Except the truth is that guns don’t keep us safe. Yea, yea, I know how every once in a while, some dope barges into a mini-mart, demands all the cash and then finds himself staring down the barrel of a Glock or a Sig. And there’s even a slight chance that the guy hanging around the ATM will think twice about harassing the other guy pulling money out of the machine if the guy using the machine also cranks out his gun.

              But the guy behind the mini-mart counter and the guy at the ATM have to take those guns home at night and that’s when the trouble begins. Because sooner or later he’ll forget to lock the gun away and don’t’ ask me how, and don’t ask me why, but it just so happens that the time he forgot to lock away the gun is when his teenage son wants to show ‘Daddy’s gun’ to a friend.

              You don’t need all that ammo because you really don’t need the gun.

We Know ‘For A Fact’ That The Increase In Gun Violence Is Due To All Those People Buying All Those Guns.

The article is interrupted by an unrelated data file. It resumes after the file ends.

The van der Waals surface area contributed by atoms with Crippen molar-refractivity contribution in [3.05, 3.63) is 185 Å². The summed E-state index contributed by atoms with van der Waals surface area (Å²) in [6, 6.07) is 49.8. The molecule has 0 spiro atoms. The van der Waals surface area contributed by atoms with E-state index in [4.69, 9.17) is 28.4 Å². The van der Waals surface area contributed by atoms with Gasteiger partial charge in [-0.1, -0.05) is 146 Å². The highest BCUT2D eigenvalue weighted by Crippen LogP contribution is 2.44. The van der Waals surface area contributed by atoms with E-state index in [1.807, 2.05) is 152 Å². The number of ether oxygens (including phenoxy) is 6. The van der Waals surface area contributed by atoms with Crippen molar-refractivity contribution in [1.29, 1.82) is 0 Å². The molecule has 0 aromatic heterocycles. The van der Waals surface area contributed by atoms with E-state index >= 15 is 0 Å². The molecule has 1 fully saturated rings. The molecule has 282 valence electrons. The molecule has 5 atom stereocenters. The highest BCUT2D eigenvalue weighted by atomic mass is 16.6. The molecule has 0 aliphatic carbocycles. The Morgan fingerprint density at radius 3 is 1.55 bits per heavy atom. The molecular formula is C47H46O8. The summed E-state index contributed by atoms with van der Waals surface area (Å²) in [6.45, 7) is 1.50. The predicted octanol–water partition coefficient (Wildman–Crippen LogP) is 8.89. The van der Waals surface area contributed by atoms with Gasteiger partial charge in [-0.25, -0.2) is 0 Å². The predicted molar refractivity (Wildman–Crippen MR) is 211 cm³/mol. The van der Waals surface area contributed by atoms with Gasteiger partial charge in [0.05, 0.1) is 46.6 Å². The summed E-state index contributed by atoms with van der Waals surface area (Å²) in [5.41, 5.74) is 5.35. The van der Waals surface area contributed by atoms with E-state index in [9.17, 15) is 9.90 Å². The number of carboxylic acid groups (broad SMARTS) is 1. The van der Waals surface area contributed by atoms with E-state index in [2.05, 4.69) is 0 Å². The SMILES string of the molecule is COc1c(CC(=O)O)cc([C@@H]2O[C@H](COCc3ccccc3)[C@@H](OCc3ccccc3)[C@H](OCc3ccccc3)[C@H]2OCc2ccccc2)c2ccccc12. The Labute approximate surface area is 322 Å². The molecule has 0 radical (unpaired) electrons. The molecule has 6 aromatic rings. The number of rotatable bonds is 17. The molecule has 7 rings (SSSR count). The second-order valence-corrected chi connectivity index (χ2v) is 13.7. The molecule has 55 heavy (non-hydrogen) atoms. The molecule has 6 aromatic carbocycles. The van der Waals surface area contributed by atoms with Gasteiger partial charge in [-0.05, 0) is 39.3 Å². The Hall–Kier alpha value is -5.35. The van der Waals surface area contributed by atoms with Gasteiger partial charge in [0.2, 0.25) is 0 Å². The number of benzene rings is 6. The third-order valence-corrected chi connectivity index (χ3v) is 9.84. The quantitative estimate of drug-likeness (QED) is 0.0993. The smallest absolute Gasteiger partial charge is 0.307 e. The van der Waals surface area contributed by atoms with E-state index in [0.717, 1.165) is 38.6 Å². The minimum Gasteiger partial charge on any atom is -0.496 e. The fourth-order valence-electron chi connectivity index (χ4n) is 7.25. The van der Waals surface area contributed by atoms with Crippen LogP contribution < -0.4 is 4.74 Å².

Last night I was watching one of the ‘fake news’ channels, probably CNN, and they did a brief report on shootings last weekend in which somewhere around 150 people were killed. Why has gun violence become so dreadfully high over the last year? Because everyone’s buying a gun to protect themselves from Covid-19.

I have been listening to this more guns bought = more gun violence for the last 16 months and frankly, it’s a load of crap. Or better said, it’s simply a convenient way to explain a somewhat scary bit of human behavior – gun purchasing – which nobody in Gun-control Nation has yet to try to understand.

Ask the average guy who comes walking out of a gun shop with his Glock 17 why he just laid out $500 bucks for a piece of polymer and tempered steel and he’ll tell you right off the bat that he needs to ‘protect’ himself from all those crazies who are going around burning and looting in this city and that.